UPDATE 3-Mexico raises $3 billion with first Formosa 50-year bond

(Adds issuance amount)

MEXICO CITY, Jan 4 (Reuters) - Mexico’s government has issued its first “Formosa bond” with an offering of 50-year notes in U.S. dollars on the Taiwanese market and raised $3 billion, the finance ministry said on Monday.

The issuance was more than three times oversubscribed, the finance ministry said, drawing interest from 210 international institutional investors.

“Mexico opened the international markets of 2021 with a successful transaction in Formosa, Taiwan,” deputy finance minister Gabriel Yorio said on Twitter.

Listed in Luxembourg as well as Taipei, the issue has raised $3 billion with a 3.75% coupon, the finance ministry said, confirming an earlier report from Refinitiv IFR. “Formosa” refers to foreign currency bonds issued in Taiwan.

Yorio said the Taiwan deal attracted 10 new investors, mostly Taiwanese insurers with long-term investment profiles.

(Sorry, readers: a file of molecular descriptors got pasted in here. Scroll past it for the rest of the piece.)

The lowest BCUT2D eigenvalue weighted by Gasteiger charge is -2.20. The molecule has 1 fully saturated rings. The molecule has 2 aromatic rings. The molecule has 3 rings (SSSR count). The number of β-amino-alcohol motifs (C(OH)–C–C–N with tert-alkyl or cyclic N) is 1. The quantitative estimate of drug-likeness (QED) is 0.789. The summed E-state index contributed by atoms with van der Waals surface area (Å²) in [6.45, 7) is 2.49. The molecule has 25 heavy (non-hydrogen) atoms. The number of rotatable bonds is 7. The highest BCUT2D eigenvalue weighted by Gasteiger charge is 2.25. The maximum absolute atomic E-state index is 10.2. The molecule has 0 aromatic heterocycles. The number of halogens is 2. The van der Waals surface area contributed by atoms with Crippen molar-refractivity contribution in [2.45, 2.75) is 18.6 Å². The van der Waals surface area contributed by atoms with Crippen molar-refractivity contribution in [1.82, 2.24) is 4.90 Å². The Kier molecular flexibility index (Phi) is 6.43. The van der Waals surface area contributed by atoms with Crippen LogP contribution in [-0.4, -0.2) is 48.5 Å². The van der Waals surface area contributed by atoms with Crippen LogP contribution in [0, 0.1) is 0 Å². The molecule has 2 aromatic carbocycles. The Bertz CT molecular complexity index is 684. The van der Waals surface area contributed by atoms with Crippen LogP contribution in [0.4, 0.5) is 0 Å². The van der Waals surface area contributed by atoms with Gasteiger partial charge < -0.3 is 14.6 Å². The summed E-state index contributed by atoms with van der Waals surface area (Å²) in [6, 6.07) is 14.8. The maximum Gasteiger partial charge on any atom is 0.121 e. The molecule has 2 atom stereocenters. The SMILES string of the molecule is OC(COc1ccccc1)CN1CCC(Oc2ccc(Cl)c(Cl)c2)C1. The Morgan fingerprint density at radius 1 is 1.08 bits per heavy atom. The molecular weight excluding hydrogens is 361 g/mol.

The transaction covered 35% of the foreign currency funding requirements for Mexico’s 2021 budget, he added.

A prospectus filed with the U.S. Securities and Exchange Commission (SEC) said the bonds would be issued this month and mature in April 2071.

Interest payments would begin in April 2021, and occur in April and October each year, it added.

Mexico in November completed a debt refinancing operation worth $6.6 billion in international markets, including a heavily over-subscribed bond offer.

Last year, Latin America’s second-largest economy was moving closer to losing its coveted investment grade credit rating amid concerns over the impact of the coronavirus pandemic on its economy.

The debt of national oil company Petroleos Mexicanos, or Pemex, has also been weighing heavily on the sovereign credit rating. However, in recent weeks two ratings agencies affirmed their assessments of the Mexican sovereign.

Mexican Finance Minister Arturo Herrera told Reuters last week that the country could return to normal levels of economic activity in the coming months, lifted by new public-private investment projects in infrastructure and energy. Source: [] (Reporting by Daina Beth Solomon and Stefanie Eschenbacher, Editing by Alistair Bell and Grant McCool)